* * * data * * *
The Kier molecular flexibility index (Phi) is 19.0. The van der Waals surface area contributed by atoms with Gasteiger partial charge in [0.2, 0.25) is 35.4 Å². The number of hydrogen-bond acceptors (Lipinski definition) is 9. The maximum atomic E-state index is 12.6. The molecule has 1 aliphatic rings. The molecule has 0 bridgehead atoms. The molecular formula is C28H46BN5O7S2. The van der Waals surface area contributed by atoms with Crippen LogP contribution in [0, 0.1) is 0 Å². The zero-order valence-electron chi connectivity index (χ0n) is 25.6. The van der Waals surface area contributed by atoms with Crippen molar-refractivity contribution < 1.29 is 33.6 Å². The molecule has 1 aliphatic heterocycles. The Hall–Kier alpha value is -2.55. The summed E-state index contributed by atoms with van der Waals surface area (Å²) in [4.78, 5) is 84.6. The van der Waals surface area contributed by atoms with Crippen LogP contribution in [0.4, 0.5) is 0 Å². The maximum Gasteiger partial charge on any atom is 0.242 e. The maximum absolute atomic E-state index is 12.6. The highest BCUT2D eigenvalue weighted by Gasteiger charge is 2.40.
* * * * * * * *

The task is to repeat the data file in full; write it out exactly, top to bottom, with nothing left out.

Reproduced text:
The Kier molecular flexibility index (Phi) is 19.0. The van der Waals surface area contributed by atoms with Gasteiger partial charge in [0.2, 0.25) is 35.4 Å². The number of hydrogen-bond acceptors (Lipinski definition) is 9. The maximum atomic E-state index is 12.6. The molecule has 1 aliphatic rings. The molecule has 0 bridgehead atoms. The molecular formula is C28H46BN5O7S2. The van der Waals surface area contributed by atoms with Crippen LogP contribution in [0, 0.1) is 0 Å². The zero-order valence-electron chi connectivity index (χ0n) is 25.6. The van der Waals surface area contributed by atoms with Crippen molar-refractivity contribution < 1.29 is 33.6 Å². The molecule has 1 aliphatic heterocycles. The Hall–Kier alpha value is -2.55. The summed E-state index contributed by atoms with van der Waals surface area (Å²) in [4.78, 5) is 84.6. The van der Waals surface area contributed by atoms with Crippen LogP contribution in [0.4, 0.5) is 0 Å². The maximum Gasteiger partial charge on any atom is 0.242 e. The maximum absolute atomic E-state index is 12.6. The highest BCUT2D eigenvalue weighted by Gasteiger charge is 2.40.